Copying GPT partition tables from disk to disk
There's a number of situations where you want to replicate partition
tables from one disk to another disk; for example, if you are setting
up mirroring or (more likely) replacing a dead disk in a mirrored
setup with a new one. If you're using old fashioned MBR partitioning,
the best tool for this is
sfdisk and it's done as follows:
sfdisk -d /dev/OLD | sfdisk /dev/NEW
Under some situations you may need '
If you're using new, modern GPT partitioning,
the equivalent of
sgdisk. However it gets used somewhat
differently and you need two operations:
sgdisk -R=/dev/NEW /dev/OLD sgdisk -G /dev/NEW
For obvious reasons you really, really don't want to accidentally flip
the arguments. You need
sgdisk -G to update the new disk's partitions
to have different GUIDs from the original disk, because GUIDs should be
globally unique even if the partitioning is the same.
The easiest way to see if your disks are using GPT or MBR partitioning
is probably to run '
fdisk -l /dev/DISK' and look at what the
Disklabel type' says. If it claims GPT partitioning, you can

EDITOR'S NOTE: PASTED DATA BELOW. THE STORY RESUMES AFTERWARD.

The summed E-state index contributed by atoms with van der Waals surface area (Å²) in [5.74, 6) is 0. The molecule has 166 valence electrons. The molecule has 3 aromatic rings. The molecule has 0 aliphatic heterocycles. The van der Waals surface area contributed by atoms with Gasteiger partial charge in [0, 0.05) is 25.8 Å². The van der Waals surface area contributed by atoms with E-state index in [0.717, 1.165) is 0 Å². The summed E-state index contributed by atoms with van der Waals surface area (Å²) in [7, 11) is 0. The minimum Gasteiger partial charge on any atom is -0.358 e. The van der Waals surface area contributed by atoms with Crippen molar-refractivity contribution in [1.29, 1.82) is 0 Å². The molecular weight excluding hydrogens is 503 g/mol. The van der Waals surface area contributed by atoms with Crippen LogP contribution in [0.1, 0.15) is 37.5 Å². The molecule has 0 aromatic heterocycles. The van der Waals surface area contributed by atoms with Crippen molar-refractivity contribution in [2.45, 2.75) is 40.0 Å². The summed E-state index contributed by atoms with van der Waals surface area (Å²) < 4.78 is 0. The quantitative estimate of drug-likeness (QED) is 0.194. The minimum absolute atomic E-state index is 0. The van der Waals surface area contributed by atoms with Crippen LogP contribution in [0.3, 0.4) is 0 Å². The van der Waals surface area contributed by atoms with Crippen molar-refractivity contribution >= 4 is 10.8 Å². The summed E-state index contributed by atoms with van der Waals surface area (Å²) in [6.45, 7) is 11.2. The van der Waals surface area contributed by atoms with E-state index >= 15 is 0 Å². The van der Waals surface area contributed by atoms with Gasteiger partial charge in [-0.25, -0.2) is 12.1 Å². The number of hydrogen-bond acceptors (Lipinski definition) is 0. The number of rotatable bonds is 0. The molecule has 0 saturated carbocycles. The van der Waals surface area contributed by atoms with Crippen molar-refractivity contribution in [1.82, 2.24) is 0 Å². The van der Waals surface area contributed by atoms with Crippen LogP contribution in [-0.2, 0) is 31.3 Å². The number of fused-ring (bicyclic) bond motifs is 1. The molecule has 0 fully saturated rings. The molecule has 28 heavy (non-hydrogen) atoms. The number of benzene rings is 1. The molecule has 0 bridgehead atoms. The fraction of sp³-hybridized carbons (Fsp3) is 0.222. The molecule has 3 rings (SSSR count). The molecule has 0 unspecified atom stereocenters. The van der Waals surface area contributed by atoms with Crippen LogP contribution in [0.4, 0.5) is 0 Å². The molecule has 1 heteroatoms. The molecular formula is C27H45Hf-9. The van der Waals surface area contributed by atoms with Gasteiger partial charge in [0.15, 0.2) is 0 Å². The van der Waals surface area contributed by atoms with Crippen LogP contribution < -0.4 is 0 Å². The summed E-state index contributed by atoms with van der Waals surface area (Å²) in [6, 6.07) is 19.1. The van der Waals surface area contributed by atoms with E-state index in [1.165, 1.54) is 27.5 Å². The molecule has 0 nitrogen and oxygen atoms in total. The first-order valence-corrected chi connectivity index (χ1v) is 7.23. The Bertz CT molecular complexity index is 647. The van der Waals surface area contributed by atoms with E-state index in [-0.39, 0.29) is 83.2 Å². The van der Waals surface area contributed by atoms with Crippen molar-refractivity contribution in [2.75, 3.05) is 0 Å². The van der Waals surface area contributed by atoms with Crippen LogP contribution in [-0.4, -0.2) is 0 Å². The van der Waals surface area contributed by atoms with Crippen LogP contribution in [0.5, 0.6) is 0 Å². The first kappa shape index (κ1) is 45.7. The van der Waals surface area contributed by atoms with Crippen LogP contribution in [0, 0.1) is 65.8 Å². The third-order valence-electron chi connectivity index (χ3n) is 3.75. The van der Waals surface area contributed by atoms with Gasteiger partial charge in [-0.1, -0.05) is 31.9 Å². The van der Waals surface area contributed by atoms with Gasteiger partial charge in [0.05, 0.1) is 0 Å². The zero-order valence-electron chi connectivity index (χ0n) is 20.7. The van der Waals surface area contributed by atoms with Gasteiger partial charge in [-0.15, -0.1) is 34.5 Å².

then run '
sgdisk -p /dev/DISK' to see if
sgdisk likes the full
GPT setup or if it reports problems. Alternately you can use '
-l /dev/DISK' and pay careful attention to the '
scan' results, but this option is actually kind of dangerous; under
gdisk will stop to prompt you about what to do
about 'corrupted' GPTs.
sgdisk lacks any fully supported way of dumping and
saving a relatively generic dump of partition information; '
-b' explicitly creates something which the documentation says
should not be restored on anything except the original disk. This
is a hassle if you want to create a generic GPT based partitioning
setup which you will exactly replicate on a whole fleet of disks (not that we use GPT partitioning
on our new iSCSI backends, partly for this reason).
(I suspect that in practice you can use '
sgdisk -b' dumps for
this even if it's not officially supported, but enhh. Don't forget
to run '
sgdisk -G' on everything afterwards.)
(This is the kind of entry that I write so I have this information in a place where I can easily find it again.)